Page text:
Mud Monsters Run

Back in October of last year, I accompanied Phil to the inaugural Mud Monsters Run, being the mud connoisseur that he is, his write up (found here) focused on the quality and indeed variety of the brown stuff found on the course. Taking place the day after running a beastly 11 miles at Pippingford, we found the thick mud quite energy sapping…

So for the second Mud Monsters Run I decided to bring my lovely wife Helen with me, she is new to OCR (this was her third event) and wanted to increase her distance to 10k. As the event was a sell out and we were late to the party, we were placed in the final wave of the day. That was actually a perfect fit for our needs. Ordinarily I would like to be in the first wave so that I can race (not overly well but I try!) but this wasn’t about racing.

After the standard South West Military Fitness warm up and lay down start, we were sent on a short run around a tree stump to the start line, over hay bale hurdles and off to the first of the uncountable mud filled ditches, before skirting two fields and heading into the woods, where there more ditches and the first real obstacle. It was a Jacobs ladder, a solid slatted wooden constructed set between two trees… and the first queue of the day.

Being a first wave runner I don’t usually come up against too many queues and to be honest my biggest concern with starting in the last wave was the possibility of spending a lot of time waiting around but I’m pleased to report that this was not only our first queue but also our only queue of the day. Good marshalling of the obstacle, making sure there was always the maximum number of people on the obstacle, meant we weren’t waiting long (incidentally, all of the load bearing obstacles had signage indicating the max number of people allowed on at a time).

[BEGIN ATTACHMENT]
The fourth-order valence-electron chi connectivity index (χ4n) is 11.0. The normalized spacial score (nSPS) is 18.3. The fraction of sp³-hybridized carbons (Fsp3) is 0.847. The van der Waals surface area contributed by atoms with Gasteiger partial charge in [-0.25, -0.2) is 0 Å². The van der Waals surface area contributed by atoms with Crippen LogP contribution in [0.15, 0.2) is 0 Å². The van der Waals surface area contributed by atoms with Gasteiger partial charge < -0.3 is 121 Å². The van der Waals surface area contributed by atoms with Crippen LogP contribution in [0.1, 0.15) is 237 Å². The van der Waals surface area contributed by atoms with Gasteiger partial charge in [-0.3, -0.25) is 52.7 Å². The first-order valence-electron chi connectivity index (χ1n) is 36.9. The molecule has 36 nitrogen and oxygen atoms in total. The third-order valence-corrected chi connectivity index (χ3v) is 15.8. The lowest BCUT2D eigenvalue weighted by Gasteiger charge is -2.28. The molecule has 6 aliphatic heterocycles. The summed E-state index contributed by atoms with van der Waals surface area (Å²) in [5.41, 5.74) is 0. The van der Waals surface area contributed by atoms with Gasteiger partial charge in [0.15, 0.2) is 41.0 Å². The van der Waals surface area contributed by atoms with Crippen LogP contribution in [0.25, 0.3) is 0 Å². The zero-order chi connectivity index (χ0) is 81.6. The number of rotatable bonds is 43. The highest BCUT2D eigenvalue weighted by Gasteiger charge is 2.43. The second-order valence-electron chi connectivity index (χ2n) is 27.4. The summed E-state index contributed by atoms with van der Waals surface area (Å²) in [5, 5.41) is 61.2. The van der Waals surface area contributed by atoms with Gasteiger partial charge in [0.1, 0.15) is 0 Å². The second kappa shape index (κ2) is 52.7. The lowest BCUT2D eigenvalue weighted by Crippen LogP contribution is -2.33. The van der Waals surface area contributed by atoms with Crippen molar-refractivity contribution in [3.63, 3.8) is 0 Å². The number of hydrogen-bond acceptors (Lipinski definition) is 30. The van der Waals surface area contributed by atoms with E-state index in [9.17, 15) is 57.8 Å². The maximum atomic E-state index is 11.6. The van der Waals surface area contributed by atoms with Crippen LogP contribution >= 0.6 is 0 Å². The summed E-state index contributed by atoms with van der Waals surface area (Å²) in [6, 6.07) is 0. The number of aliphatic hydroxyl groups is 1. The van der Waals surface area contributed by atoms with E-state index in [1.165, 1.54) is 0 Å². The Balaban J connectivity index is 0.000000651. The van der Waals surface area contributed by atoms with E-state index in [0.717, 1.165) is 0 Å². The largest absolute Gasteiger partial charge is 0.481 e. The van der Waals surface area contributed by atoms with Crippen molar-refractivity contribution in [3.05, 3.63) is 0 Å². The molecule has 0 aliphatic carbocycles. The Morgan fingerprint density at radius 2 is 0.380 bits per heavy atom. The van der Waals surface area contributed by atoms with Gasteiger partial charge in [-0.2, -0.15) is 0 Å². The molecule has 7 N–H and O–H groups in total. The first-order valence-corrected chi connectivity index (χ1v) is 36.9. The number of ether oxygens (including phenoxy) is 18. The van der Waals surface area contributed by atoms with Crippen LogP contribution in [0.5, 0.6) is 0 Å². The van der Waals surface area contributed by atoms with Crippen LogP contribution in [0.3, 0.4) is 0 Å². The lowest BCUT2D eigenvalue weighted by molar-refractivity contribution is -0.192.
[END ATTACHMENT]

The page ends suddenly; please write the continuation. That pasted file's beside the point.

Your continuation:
The first third of the course makes good use of the many, many deep and rutted trenches (it’s an off road vehicle centre after all) all of which are filled to the brim with mud. The trenches are punctuated with well-built, wooden obstacles and a fun little slide. After what appeared to be a manmade (or at least man assisted) peat bog, the course entered its middle third. Here we spent a lot of time getting in and out and running through a stream.

The final third returned to the trenches and thick mud, including a tyre carry, which took in some steep muddy slopes and mud filled trenches (the mud really added to the weight of the tyres!) finishing with a final few dips in the river and a flurry of obstacles including the biggest obstacle of the day, a large A frame. Over the line to collect the, IMO, rather nice medal and a decent goody bag, which included snacks (raw chocolate covered raisins!), electrolyte concentrate to add to your water and a technical tee.

In summary of the day, Helen achieved her goal and said she was surprised how much she enjoyed the challenge of pushing herself (the furthest she had run before was 6k. She's now events down and hungry for more!) For me the course has improved on last year’s already solid event. The Race Directors have done a great job of using the land available to them, much of the race is in woods with the obstacles (of which there were noticeably more) seeming to fit naturally into the trail, the biggest obstacle of them all being the thick mud!

The next event is 11 October, which if last year is anything to go by will be even muddier (mudageddon!?) priced from just under £30 with Mudstacle discount and available in 5k, 10k and a double lap 20k. Find out more here:

Thanks to Paul Warne for this write up.

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